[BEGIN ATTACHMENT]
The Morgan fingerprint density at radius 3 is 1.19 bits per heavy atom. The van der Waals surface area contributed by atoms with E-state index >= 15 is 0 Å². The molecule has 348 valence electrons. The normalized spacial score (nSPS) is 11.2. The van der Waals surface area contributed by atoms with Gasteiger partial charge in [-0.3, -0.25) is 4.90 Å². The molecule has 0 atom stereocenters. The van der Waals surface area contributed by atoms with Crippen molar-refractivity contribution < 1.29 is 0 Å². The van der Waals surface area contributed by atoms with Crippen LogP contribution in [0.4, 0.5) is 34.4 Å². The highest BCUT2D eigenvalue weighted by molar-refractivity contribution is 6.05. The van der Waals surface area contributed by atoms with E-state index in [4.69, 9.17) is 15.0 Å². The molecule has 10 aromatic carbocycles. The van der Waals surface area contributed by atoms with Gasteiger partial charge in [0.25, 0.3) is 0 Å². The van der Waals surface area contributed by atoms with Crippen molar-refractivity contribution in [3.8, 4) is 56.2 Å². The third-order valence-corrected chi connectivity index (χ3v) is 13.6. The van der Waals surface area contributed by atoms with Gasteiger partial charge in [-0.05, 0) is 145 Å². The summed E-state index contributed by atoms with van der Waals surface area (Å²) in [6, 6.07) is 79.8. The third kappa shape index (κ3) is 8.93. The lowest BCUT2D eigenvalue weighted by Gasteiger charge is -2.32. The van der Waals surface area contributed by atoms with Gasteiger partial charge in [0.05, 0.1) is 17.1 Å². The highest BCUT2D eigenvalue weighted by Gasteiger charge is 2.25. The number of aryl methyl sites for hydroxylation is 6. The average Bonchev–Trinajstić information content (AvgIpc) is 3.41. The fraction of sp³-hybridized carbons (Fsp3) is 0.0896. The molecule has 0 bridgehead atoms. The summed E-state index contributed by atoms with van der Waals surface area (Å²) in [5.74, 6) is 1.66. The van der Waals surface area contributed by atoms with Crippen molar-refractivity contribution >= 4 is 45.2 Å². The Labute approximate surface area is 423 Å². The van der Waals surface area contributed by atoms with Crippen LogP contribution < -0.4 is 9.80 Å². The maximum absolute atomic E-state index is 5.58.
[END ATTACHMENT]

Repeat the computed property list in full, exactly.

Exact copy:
The Morgan fingerprint density at radius 3 is 1.19 bits per heavy atom. The van der Waals surface area contributed by atoms with E-state index >= 15 is 0 Å². The molecule has 348 valence electrons. The normalized spacial score (nSPS) is 11.2. The van der Waals surface area contributed by atoms with Gasteiger partial charge in [-0.3, -0.25) is 4.90 Å². The molecule has 0 atom stereocenters. The van der Waals surface area contributed by atoms with Crippen molar-refractivity contribution < 1.29 is 0 Å². The van der Waals surface area contributed by atoms with Crippen LogP contribution in [0.4, 0.5) is 34.4 Å². The highest BCUT2D eigenvalue weighted by molar-refractivity contribution is 6.05. The van der Waals surface area contributed by atoms with E-state index in [4.69, 9.17) is 15.0 Å². The molecule has 10 aromatic carbocycles. The van der Waals surface area contributed by atoms with Gasteiger partial charge in [0.25, 0.3) is 0 Å². The van der Waals surface area contributed by atoms with Crippen molar-refractivity contribution in [3.8, 4) is 56.2 Å². The third-order valence-corrected chi connectivity index (χ3v) is 13.6. The van der Waals surface area contributed by atoms with Gasteiger partial charge in [-0.05, 0) is 145 Å². The summed E-state index contributed by atoms with van der Waals surface area (Å²) in [6, 6.07) is 79.8. The third kappa shape index (κ3) is 8.93. The lowest BCUT2D eigenvalue weighted by Gasteiger charge is -2.32. The van der Waals surface area contributed by atoms with Gasteiger partial charge in [0.05, 0.1) is 17.1 Å². The highest BCUT2D eigenvalue weighted by Gasteiger charge is 2.25. The number of aryl methyl sites for hydroxylation is 6. The average Bonchev–Trinajstić information content (AvgIpc) is 3.41. The fraction of sp³-hybridized carbons (Fsp3) is 0.0896. The molecule has 0 bridgehead atoms. The summed E-state index contributed by atoms with van der Waals surface area (Å²) in [5.74, 6) is 1.66. The van der Waals surface area contributed by atoms with Crippen molar-refractivity contribution >= 4 is 45.2 Å². The Labute approximate surface area is 423 Å². The van der Waals surface area contributed by atoms with Crippen LogP contribution < -0.4 is 9.80 Å². The maximum absolute atomic E-state index is 5.58.